Editor's note: Billie Jean King is a 2009 recipient of the Presidential Medal of Freedom, the highest U.S. civilian honor, and is a member of the U.S. presidential delegation to the Sochi Olympics. King is a former number one professional tennis player who won 39 Grand Slam titles and was the founder of the Women's Tennis Association, the Women's Sports Foundation and co-founder of World TeamTennis. The opinions expressed here are solely hers.
(CNN) -- Over the last few weeks there has been a great deal of media attention given to the members of the United States' presidential delegation to the Sochi Olympics. Yes, it does include people, like myself, who are openly gay and it also includes delegates who are openly straight. The important part here is the delegation is inclusive and it is representative of the face of America.
Delegate members Brian Boitano, Caitlin Cahow, Eric Heiden and Bonnie Blair are world-class athletes, Olympians who have all won medals when they represented our nation in Olympic competition. Janet Napolitano, William Burns, Ambassador Michael McFaul and Robert Nabors are respected leaders on the world stage. The delegation is an impressive collection of athletes and world leaders and it just so happens some of us are gay.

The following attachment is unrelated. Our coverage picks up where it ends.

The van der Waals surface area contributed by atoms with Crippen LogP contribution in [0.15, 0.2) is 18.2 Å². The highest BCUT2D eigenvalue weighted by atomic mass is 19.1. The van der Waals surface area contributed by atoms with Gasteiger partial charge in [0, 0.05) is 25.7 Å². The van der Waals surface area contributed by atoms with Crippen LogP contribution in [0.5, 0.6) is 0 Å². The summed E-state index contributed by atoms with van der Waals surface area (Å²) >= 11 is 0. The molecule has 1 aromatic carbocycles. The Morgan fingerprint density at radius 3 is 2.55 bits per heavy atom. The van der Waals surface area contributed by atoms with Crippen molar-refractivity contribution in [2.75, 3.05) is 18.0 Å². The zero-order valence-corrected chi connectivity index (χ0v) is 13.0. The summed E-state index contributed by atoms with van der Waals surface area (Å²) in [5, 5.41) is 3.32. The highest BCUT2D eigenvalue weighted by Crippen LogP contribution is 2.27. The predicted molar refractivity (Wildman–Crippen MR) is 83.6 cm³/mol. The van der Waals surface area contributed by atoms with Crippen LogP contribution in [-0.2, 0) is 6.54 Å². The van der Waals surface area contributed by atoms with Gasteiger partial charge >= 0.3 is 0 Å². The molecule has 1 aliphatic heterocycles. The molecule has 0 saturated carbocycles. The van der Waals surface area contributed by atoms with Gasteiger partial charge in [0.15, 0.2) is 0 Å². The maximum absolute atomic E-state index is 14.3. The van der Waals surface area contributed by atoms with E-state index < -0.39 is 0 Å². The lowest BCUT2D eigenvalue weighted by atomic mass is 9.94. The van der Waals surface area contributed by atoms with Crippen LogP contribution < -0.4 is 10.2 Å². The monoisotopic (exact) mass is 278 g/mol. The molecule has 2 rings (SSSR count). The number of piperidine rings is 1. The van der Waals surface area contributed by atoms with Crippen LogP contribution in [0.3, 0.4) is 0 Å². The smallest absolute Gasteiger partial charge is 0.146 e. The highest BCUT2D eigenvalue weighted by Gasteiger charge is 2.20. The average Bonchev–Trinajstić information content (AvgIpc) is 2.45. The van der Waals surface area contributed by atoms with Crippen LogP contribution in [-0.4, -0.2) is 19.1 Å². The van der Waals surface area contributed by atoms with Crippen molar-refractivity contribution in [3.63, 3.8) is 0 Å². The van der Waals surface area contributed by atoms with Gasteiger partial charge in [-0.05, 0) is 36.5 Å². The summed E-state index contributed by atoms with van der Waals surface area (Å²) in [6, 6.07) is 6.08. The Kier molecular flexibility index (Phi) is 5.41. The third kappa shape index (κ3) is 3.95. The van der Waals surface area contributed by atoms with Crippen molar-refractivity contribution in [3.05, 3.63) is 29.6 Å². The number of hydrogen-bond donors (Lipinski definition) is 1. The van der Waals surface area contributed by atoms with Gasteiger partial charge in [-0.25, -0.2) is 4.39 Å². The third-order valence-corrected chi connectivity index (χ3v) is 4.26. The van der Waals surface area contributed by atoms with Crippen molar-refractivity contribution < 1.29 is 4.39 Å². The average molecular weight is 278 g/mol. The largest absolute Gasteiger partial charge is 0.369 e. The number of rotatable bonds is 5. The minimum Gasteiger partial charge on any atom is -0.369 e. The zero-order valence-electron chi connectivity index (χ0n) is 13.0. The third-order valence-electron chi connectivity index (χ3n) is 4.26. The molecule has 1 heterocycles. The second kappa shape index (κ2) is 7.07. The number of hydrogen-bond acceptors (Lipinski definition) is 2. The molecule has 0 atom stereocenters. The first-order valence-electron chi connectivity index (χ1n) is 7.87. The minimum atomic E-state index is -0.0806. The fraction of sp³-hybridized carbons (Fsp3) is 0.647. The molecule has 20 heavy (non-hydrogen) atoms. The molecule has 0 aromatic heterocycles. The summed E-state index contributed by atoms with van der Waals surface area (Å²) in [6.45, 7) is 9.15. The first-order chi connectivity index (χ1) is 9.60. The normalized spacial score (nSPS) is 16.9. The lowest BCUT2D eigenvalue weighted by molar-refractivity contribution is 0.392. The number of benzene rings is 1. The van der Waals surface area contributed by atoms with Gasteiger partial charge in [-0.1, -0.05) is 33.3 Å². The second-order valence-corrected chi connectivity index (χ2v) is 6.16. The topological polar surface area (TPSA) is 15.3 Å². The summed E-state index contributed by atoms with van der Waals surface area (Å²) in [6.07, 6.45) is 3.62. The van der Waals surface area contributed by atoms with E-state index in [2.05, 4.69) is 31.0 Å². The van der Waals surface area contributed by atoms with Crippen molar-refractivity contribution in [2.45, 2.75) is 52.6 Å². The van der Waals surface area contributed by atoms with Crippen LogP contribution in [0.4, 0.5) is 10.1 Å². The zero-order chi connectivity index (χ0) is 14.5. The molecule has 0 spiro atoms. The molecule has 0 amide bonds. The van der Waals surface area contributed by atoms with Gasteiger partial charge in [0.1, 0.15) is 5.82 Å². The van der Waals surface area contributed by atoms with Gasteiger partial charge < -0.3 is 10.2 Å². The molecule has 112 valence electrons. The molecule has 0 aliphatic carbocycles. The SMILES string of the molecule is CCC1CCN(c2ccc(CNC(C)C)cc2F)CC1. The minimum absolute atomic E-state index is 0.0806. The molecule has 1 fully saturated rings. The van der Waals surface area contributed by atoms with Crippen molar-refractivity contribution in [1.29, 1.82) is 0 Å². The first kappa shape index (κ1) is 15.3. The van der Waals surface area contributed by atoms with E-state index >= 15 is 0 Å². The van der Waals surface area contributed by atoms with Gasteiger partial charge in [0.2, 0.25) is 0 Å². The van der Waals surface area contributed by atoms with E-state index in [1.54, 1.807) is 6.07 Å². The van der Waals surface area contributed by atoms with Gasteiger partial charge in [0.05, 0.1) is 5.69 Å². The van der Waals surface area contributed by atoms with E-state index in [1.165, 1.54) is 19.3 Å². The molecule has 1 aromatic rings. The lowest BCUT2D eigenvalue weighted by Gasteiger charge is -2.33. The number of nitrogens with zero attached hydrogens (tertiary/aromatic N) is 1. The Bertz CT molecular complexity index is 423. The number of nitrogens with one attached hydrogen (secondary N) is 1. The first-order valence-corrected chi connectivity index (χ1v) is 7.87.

Our real role in going to Sochi is not to demonstrate or disrupt the Olympics, but to support the men and women of Team USA. I have been traveling to Russia since 1962 and I have complete respect for the Russian people. It is a privilege to be asked to be part of the Presidential Delegation and a personal thrill to be able to watch our Olympic team compete in Sochi.
Is our nation making a statement on Russia's anti-gay propaganda law by sending gay men and women to represent us in Sochi? Perhaps we are. As Brian Boitano said in a recent interview, "I think the statement is already being made by us being on the delegation — Billie Jean and Caitlin — and us standing together, united as gay people showing that there is freedom of speech and we are successful human beings and athletes. I think that speaks measures."
While I am not planning to protest or demonstrate, I am concerned with the treatment of the LGBT community in Russia and throughout the world. I want the LGBT community living in Russia to know they are not alone and I hope others realize this is not only a gay rights issue, but a global concern for human rights and equality.
As I said when I was named to the U.S. delegation, I hope these Olympics will be a watershed moment for the universal acceptance of all people.
Sometimes it is hard to do the right thing, especially if it may not be the most popular thing. The mere mention of the gay members of our delegation has people talking and you don't make progress in anything without having a constructive dialogue.
I have a saying that 98 percent of winning is showing up. So we will show up in Russia. We will support our athletes and cheer them as loudly as possible. And we will keep the equality conversation alive.